Filing a Workers’ Compensation Claim
- If I’m injured at work, what should I do first?
- How do I report an on-the-job injury?
- How do I file a claim?
Understanding Workers’ Comp Benefits
- What medical treatment am I entitled to receive?
- How is the compensation rate determined?
- Will I get compensated for missing time from work because of my injury?
- When are my benefits terminated?
- What if the doctor releases me to light duty?
- Do I get reimbursed for my travel expenses when I go to the doctor?
- Can I get a second opinion if I’m not happy with the doctor to whom the insurance carrier refers me?
- Who sends me my weekly check?
- Can I draw Social Security benefits at the same time as I am drawing my time loss or pension benefits?
- What do I do if my claim is rejected or the Commission denies benefits on my claim?
Workers’ Comp Benefits and Your Employer
- Can I sue my employer or my co-worker for causing the injury?
- Why can’t I choose to file a lawsuit against my employer instead of making a Workers’ Comp claim?
- Does my employer have to hold my position open for me if I’m absent due to a Workers’ Comp injury?
Working with Don Pilzer Law, PC
If I’m injured at work, what should I do first?
First, tell your employer or supervisor about your accident and/or injury and seek immediate medical attention.
If you feel your injury requires you to seek legal advice, contact experienced Don Pilzer Law, PC.
How do I report an on-the-job injury?
Report all injures at work to your employer immediately and request medical treatment, if needed. If you neglect to report the injury within 90 days of the accident you may lose your benefits. Although you must report the injury within 90 days, you have up to two years to file a claim for benefits.
If a worker dies because of work-related injuries, the worker’s dependents, or parents if there are no dependents, must file a claim within two years of the death to claim benefits.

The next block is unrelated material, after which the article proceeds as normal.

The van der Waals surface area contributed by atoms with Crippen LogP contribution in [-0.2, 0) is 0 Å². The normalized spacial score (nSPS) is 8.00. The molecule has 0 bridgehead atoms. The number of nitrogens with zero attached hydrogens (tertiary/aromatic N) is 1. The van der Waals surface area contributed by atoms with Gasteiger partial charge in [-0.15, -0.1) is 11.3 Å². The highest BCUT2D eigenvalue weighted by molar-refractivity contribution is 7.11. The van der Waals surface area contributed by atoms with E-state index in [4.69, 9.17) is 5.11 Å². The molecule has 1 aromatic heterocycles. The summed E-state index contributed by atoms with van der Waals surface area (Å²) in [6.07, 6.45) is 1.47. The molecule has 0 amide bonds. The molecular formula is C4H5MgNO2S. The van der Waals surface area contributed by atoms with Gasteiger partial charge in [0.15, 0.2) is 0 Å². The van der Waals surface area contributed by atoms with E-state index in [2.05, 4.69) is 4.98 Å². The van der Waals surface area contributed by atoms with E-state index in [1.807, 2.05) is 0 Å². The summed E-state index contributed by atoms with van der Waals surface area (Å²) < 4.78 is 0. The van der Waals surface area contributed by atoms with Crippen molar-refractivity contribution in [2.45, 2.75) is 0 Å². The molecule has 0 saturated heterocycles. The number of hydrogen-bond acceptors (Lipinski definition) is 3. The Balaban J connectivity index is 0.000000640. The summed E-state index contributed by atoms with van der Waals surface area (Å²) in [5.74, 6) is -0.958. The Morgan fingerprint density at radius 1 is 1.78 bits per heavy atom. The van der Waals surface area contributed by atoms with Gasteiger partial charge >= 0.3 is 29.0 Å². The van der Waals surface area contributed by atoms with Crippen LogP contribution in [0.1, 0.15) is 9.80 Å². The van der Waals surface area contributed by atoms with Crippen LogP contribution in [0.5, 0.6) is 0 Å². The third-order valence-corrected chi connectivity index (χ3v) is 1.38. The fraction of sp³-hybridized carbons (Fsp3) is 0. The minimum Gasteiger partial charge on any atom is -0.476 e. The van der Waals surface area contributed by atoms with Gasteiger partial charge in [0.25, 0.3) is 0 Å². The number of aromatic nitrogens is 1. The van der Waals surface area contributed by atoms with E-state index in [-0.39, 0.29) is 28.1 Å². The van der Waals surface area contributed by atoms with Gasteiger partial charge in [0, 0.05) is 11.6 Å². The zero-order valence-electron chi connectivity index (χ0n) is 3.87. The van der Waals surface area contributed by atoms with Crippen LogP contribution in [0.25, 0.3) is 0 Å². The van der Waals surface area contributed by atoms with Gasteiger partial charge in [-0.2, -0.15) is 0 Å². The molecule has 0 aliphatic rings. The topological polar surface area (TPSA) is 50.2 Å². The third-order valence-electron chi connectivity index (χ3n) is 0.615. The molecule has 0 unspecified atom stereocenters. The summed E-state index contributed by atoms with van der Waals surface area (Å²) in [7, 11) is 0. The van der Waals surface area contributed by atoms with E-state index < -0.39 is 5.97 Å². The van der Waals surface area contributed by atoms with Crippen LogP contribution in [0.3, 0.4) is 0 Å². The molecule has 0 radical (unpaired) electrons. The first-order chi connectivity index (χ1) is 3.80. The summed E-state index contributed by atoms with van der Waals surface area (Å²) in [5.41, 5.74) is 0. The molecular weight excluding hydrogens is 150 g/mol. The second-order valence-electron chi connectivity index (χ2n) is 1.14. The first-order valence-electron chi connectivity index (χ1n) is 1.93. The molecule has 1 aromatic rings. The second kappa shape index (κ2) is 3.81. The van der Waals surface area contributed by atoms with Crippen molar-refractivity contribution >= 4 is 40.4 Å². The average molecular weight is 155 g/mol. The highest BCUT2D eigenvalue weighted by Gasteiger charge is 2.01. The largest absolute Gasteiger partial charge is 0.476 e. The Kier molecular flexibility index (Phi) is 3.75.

How do I file a claim?
You may personally file a claim if your employer doesn’t report your accident, denies your injury by accident, or if you believe you didn’t receive all of your benefits.
To file a claim you must submit a Form 50 or Form 52 to the Commission. If you are unable to download these forms, email the Commission’s Claims Department at firstname.lastname@example.org to request the forms be mailed to you.
When filing a claim on a Form 50 or Form 52, mark the box 13a. that states, “I am filing a claim. I am not requesting a hearing at this time.”
What medical treatment am I entitled to receive?
You are entitled to all necessary medical treatment that is likely to lessen your disability. Workers’ Compensation generally pays for surgery, hospitalization, medical supplies, prosthetic devices, and prescriptions.
Keep in mind that in order to receive these benefits you must go to the doctor chosen by your employer or its insurance representative.
How is the compensation rate determined?
You are entitled to compensation at the rate of 66 2/3 percent of your average weekly wage based on the four quarters prior to your injury, but no more than the maximum average weekly wage determined each year by the South Carolina Department of Employment and Workforce.
If you’re working two or more jobs at the time of accident, those wages may be included as part of the average weekly wage and compensation rate.
Will I get compensated for missing time from work because of my injury?
There is a seven-day waiting period before benefits can be paid. If you’re out of work for more than seven days, payments will come from your employer’s insurance representative. If you’re out of work for more than 14 days, you’ll receive compensation even for the first seven days. You can expect payments to be made directly to you and these should continue until the doctor releases you to return to work.
When are my benefits terminated?
After the doctor releases you to return to work with or without restrictions, within 150 days of notification of the accident, you should receive two copies of Form 15 with Section II completed indicating that compensation has been stopped and for what reasons.